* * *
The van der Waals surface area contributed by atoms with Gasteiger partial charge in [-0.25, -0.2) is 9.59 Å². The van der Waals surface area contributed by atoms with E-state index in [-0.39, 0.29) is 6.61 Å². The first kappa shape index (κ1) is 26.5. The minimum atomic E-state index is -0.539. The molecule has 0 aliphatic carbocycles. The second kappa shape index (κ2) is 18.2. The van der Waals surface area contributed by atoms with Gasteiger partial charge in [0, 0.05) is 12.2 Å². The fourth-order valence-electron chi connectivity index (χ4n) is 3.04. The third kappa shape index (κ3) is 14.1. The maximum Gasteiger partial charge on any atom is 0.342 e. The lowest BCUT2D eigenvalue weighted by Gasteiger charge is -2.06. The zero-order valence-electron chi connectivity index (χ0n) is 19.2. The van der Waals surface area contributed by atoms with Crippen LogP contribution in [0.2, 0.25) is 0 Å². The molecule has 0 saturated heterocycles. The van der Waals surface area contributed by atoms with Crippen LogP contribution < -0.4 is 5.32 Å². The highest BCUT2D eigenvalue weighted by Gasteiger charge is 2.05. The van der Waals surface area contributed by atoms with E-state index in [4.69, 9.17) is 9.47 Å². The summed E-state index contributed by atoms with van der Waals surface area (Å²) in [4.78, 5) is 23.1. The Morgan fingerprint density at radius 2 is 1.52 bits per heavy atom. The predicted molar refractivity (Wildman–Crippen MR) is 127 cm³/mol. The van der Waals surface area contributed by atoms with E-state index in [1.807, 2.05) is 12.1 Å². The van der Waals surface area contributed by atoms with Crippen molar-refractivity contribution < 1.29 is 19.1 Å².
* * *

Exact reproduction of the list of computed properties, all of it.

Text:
The van der Waals surface area contributed by atoms with Gasteiger partial charge in [-0.25, -0.2) is 9.59 Å². The van der Waals surface area contributed by atoms with E-state index in [-0.39, 0.29) is 6.61 Å². The first kappa shape index (κ1) is 26.5. The minimum atomic E-state index is -0.539. The molecule has 0 aliphatic carbocycles. The second kappa shape index (κ2) is 18.2. The van der Waals surface area contributed by atoms with Gasteiger partial charge in [0, 0.05) is 12.2 Å². The fourth-order valence-electron chi connectivity index (χ4n) is 3.04. The third kappa shape index (κ3) is 14.1. The maximum Gasteiger partial charge on any atom is 0.342 e. The lowest BCUT2D eigenvalue weighted by Gasteiger charge is -2.06. The zero-order valence-electron chi connectivity index (χ0n) is 19.2. The van der Waals surface area contributed by atoms with Crippen LogP contribution in [0.2, 0.25) is 0 Å². The molecule has 0 saturated heterocycles. The van der Waals surface area contributed by atoms with Crippen LogP contribution < -0.4 is 5.32 Å². The highest BCUT2D eigenvalue weighted by Gasteiger charge is 2.05. The van der Waals surface area contributed by atoms with E-state index in [4.69, 9.17) is 9.47 Å². The summed E-state index contributed by atoms with van der Waals surface area (Å²) in [4.78, 5) is 23.1. The Morgan fingerprint density at radius 2 is 1.52 bits per heavy atom. The predicted molar refractivity (Wildman–Crippen MR) is 127 cm³/mol. The van der Waals surface area contributed by atoms with E-state index in [1.807, 2.05) is 12.1 Å². The van der Waals surface area contributed by atoms with Crippen molar-refractivity contribution < 1.29 is 19.1 Å².